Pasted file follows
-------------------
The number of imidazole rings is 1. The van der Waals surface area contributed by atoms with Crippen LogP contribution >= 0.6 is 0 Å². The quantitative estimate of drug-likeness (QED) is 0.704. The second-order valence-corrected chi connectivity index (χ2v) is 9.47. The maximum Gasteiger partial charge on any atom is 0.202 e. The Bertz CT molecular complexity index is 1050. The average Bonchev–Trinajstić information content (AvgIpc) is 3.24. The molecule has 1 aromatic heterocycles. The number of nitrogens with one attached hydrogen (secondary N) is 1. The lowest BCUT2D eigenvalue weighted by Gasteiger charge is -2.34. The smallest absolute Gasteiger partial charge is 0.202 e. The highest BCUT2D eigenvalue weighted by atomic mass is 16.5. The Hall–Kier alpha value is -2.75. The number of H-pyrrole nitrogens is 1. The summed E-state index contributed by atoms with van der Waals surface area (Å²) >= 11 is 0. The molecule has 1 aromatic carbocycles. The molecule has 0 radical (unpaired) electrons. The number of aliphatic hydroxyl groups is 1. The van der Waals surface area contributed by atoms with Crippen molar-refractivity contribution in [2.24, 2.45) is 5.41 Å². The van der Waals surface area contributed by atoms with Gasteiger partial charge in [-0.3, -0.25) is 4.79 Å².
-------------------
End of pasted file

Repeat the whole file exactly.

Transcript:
The number of imidazole rings is 1. The van der Waals surface area contributed by atoms with Crippen LogP contribution >= 0.6 is 0 Å². The quantitative estimate of drug-likeness (QED) is 0.704. The second-order valence-corrected chi connectivity index (χ2v) is 9.47. The maximum Gasteiger partial charge on any atom is 0.202 e. The Bertz CT molecular complexity index is 1050. The average Bonchev–Trinajstić information content (AvgIpc) is 3.24. The molecule has 1 aromatic heterocycles. The number of nitrogens with one attached hydrogen (secondary N) is 1. The lowest BCUT2D eigenvalue weighted by Gasteiger charge is -2.34. The smallest absolute Gasteiger partial charge is 0.202 e. The highest BCUT2D eigenvalue weighted by atomic mass is 16.5. The Hall–Kier alpha value is -2.75. The number of H-pyrrole nitrogens is 1. The summed E-state index contributed by atoms with van der Waals surface area (Å²) >= 11 is 0. The molecule has 1 aromatic carbocycles. The molecule has 0 radical (unpaired) electrons. The number of aliphatic hydroxyl groups is 1. The van der Waals surface area contributed by atoms with Crippen molar-refractivity contribution in [2.24, 2.45) is 5.41 Å². The van der Waals surface area contributed by atoms with Gasteiger partial charge in [-0.3, -0.25) is 4.79 Å².